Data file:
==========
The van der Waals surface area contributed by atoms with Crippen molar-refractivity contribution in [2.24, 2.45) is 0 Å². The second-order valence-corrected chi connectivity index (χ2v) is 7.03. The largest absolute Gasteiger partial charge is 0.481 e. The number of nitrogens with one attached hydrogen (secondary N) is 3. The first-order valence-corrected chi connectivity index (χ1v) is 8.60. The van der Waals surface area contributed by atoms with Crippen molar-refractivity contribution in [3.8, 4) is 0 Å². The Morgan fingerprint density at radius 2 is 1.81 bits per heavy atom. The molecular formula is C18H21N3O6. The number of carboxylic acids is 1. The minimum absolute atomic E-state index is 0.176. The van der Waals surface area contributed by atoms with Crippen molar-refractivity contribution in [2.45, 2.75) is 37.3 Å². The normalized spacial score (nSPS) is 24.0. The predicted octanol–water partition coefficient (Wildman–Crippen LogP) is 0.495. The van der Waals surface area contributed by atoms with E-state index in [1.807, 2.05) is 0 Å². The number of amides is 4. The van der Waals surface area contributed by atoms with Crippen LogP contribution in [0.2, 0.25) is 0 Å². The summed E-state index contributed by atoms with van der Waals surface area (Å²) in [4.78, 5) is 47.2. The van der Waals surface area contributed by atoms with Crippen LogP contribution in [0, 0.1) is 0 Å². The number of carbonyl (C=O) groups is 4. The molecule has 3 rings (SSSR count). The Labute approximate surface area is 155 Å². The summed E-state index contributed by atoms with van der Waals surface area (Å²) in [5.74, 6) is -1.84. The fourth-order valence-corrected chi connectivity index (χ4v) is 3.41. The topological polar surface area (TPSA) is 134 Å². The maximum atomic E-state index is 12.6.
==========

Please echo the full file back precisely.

The van der Waals surface area contributed by atoms with Crippen molar-refractivity contribution in [2.24, 2.45) is 0 Å². The second-order valence-corrected chi connectivity index (χ2v) is 7.03. The largest absolute Gasteiger partial charge is 0.481 e. The number of nitrogens with one attached hydrogen (secondary N) is 3. The first-order valence-corrected chi connectivity index (χ1v) is 8.60. The van der Waals surface area contributed by atoms with Crippen molar-refractivity contribution in [3.8, 4) is 0 Å². The Morgan fingerprint density at radius 2 is 1.81 bits per heavy atom. The molecular formula is C18H21N3O6. The number of carboxylic acids is 1. The minimum absolute atomic E-state index is 0.176. The van der Waals surface area contributed by atoms with Crippen molar-refractivity contribution in [2.45, 2.75) is 37.3 Å². The normalized spacial score (nSPS) is 24.0. The predicted octanol–water partition coefficient (Wildman–Crippen LogP) is 0.495. The van der Waals surface area contributed by atoms with E-state index in [1.807, 2.05) is 0 Å². The number of amides is 4. The van der Waals surface area contributed by atoms with Crippen LogP contribution in [0.2, 0.25) is 0 Å². The summed E-state index contributed by atoms with van der Waals surface area (Å²) in [4.78, 5) is 47.2. The van der Waals surface area contributed by atoms with Crippen LogP contribution in [0, 0.1) is 0 Å². The number of carbonyl (C=O) groups is 4. The molecule has 3 rings (SSSR count). The Labute approximate surface area is 155 Å². The summed E-state index contributed by atoms with van der Waals surface area (Å²) in [5.74, 6) is -1.84. The fourth-order valence-corrected chi connectivity index (χ4v) is 3.41. The topological polar surface area (TPSA) is 134 Å². The maximum atomic E-state index is 12.6.